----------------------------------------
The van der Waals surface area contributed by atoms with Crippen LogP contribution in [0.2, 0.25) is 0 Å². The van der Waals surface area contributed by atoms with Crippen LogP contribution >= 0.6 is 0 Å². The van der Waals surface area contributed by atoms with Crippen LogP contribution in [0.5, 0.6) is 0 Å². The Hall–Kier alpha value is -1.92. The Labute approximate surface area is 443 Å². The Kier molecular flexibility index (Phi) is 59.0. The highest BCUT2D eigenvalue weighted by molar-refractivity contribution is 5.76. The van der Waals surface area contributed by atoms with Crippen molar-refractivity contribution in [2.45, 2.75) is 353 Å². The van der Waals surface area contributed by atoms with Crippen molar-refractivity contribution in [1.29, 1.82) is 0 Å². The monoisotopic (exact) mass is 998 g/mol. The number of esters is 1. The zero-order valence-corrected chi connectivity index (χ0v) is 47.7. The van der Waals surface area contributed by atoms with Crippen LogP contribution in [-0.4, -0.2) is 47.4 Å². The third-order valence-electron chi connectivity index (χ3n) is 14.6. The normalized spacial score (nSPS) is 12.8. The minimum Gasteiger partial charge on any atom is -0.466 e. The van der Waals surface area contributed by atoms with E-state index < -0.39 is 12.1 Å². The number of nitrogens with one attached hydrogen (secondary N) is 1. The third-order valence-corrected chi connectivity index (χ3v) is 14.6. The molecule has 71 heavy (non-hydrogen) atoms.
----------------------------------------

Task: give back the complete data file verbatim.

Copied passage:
The van der Waals surface area contributed by atoms with Crippen LogP contribution in [0.2, 0.25) is 0 Å². The van der Waals surface area contributed by atoms with Crippen LogP contribution >= 0.6 is 0 Å². The van der Waals surface area contributed by atoms with Crippen LogP contribution in [0.5, 0.6) is 0 Å². The Hall–Kier alpha value is -1.92. The Labute approximate surface area is 443 Å². The Kier molecular flexibility index (Phi) is 59.0. The highest BCUT2D eigenvalue weighted by molar-refractivity contribution is 5.76. The van der Waals surface area contributed by atoms with Crippen molar-refractivity contribution in [2.45, 2.75) is 353 Å². The van der Waals surface area contributed by atoms with Crippen molar-refractivity contribution in [1.29, 1.82) is 0 Å². The monoisotopic (exact) mass is 998 g/mol. The number of esters is 1. The zero-order valence-corrected chi connectivity index (χ0v) is 47.7. The van der Waals surface area contributed by atoms with Crippen LogP contribution in [-0.4, -0.2) is 47.4 Å². The third-order valence-electron chi connectivity index (χ3n) is 14.6. The normalized spacial score (nSPS) is 12.8. The minimum Gasteiger partial charge on any atom is -0.466 e. The van der Waals surface area contributed by atoms with E-state index < -0.39 is 12.1 Å². The number of nitrogens with one attached hydrogen (secondary N) is 1. The third-order valence-corrected chi connectivity index (χ3v) is 14.6. The molecule has 71 heavy (non-hydrogen) atoms.